chapter  3
27 Pages


Hayat Mir spent the night at the shrine of Baba Reshi, after crossing the 4000-metre Chor Panjal pass with the Pakistani column moving towards battle. In the morning, he discarded his uniform: his job was to live on to fight after the soldiers had died. Over the next few weeks, Mir established himself in the mountains above

Badgam. A resident of Bandi Abbaspur, from the Poonch area of Pakistanadministered Kashmir, Mir had spent two months before the offensive of August 1965, in special intensive training in the tradecraft of the covert operative. He had been taught how well-guarded enemy positions could be taken by stealth, and how ambushes were laid. He had been taught to cook in the forest without setting off a telltale column of smoke, to watch for signs of surveillance along his sources of water, to set up a system to signal danger to his associates and to live off wild vegetation, if necessary.2 Now, he was to put that education to use. Through the first weeks of the 1965 war, Mir established himself as a formid-

able presence among the peasantry in the rural areas of Badgam. Like similar units elsewhere in Jammu and Kashmir, Mir’s cell carried out raids on the relatively affluent, in order to raise cash for distribution among the rural poor. Communal solidarities were manipulated to give such actions legitimacy, a model perhaps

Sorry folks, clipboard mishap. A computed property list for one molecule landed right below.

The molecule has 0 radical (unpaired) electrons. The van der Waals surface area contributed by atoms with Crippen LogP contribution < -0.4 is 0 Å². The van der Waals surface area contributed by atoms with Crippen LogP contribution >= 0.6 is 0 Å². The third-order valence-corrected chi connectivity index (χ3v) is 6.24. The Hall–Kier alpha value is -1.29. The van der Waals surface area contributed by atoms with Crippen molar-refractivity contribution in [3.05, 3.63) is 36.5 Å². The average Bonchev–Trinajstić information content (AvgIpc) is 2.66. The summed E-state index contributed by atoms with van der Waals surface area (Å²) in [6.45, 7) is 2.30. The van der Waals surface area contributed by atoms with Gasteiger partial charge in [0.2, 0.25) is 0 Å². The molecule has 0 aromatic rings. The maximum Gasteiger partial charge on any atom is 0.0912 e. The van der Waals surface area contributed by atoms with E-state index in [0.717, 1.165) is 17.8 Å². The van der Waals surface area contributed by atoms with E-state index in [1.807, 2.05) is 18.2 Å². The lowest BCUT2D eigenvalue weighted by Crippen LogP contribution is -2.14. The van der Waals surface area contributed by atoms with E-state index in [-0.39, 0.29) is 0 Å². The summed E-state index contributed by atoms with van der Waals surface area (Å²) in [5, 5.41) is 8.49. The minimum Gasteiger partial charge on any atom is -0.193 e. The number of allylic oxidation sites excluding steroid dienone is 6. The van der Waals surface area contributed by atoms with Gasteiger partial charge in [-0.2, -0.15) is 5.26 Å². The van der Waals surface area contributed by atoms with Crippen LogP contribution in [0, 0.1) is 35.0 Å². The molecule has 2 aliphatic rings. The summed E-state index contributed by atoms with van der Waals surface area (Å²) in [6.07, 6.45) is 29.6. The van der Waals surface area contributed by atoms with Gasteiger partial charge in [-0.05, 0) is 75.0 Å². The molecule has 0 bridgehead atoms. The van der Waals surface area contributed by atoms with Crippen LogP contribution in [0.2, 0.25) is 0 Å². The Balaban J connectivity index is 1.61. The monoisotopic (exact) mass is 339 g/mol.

for the terrorists who would do much the same from the late 1980s onwards, although at infinitely greater levels of intensity. On August 18, 1965, for example, a covert unit raided the shop of an affluent Arigam grocer, Raj Nath, and looted cloth, provisions and cash for distribution among the poor. Interestingly enough, Nath’s watchman, a Muslim, sought to fend off the raid, and was shot for his pains.3 Mir used faith as the keystone of his efforts to build legitimacy among the peasantry. In one instance, he descended on the village of Wutligam, after hearing tales of the supposed promiscuity of a woman there. He gathered the entire village and condemned the woman for her un-Islamic conduct. In the sight of all, Mir then shot the woman through the head.4